As we prepare for what looks to be an electrifying new selection of episodes in 2017: one thing that is certain after this year’s special is that the team at the helm of the show (both in front of and behind the cameras) are extraordinarily well-equipped to deliver.
Welcome back Doctor Who!
Don’t feel bad if you thought that after a year without Doctor Who and the responsibility of writing just one episode for the year, Steven Moffat would decide to cap off the year with another A Christmas Carol or Last Christmas. While The Return of Doctor Mysterio doesn’t join The Doctor, the Witch and Wardrobe in the worst of the worst category, it stills ends up being very ‘meh,’ which is a huge disappointment on account of it being the only television episode of 2016.
Unfortunately most of the episode’s faults emanate from its premise, which is imitating most of Christopher Reeves’ Superman, also Marvel, DC comics and if I’m honest, the superhero shows currently gracing our screens on television. This isn’t necessarily a bad thing, as no idea is “completely” fresh and there’s nothing wrong with trying to expand your fan base, but this special feels so unoriginal that it’s easy to believe that little to no thought went into scripting it. It feels more like an obligation to be fulfilled rather than a reward for making us wait so long for new Doctor Who. Worse still, most of this episode is simply Steven Moffat reusing his old ideas.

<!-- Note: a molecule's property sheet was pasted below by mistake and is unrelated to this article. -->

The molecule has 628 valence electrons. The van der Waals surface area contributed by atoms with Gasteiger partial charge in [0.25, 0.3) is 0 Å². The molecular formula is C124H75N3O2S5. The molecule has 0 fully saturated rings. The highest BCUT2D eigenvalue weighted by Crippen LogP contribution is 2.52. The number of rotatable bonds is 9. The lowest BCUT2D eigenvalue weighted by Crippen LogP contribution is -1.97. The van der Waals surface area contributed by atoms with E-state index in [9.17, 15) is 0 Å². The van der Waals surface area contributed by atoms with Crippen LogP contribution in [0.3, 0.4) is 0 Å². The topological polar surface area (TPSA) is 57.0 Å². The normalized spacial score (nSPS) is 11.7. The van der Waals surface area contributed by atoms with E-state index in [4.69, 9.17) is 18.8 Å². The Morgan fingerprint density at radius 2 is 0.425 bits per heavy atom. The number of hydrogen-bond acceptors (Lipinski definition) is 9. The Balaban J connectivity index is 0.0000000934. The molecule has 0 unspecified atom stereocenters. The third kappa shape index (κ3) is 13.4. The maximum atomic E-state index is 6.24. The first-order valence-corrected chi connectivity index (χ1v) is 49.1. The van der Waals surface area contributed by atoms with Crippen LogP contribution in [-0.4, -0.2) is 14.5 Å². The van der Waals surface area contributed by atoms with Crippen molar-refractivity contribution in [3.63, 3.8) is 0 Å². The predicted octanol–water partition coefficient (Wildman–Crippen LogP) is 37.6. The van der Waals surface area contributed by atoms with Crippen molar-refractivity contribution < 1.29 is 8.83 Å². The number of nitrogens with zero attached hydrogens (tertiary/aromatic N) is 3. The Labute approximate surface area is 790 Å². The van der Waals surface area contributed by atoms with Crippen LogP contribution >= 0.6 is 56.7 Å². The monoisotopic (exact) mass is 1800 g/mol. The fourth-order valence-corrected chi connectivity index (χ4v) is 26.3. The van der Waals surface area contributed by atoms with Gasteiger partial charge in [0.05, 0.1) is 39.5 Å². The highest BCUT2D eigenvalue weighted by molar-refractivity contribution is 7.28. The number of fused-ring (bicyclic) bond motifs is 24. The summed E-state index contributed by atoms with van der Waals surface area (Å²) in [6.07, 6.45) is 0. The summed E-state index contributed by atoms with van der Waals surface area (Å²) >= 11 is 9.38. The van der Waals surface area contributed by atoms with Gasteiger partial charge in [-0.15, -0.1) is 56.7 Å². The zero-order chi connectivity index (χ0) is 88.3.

The first fifteen minutes of the episode are easily my favourite, even if Twelve feels more like Eleven. The humour and chemistry between the Doctor and young Grant felt so organic. It worked much better than it did in the latter part of the episode where some jokes kind of felt forced or cringy like the scene with Mr Huffle. I really wanted Twelve to pull out a gun and shoot the thing in that scene.
Perhaps the most distracting aspect of this episode is the CG used for the Ghost’s flying sequences. They are atrocious, and this is coming from someone who is a huge fan of The Flash and Legends of Tomorrow, shows that do take a couple of liberties, but are proof that you can do realistic superpowered fight scenes on a television budget. Not only this, but unlike our super friends over on the CW, the Ghost’s costume looked like something Grant put it together himself… without the help of the costume department. We’re talking Spidey’s first costume in Captain America: Civil War bad, except no Extreme Makeover: Tony Stark Edition.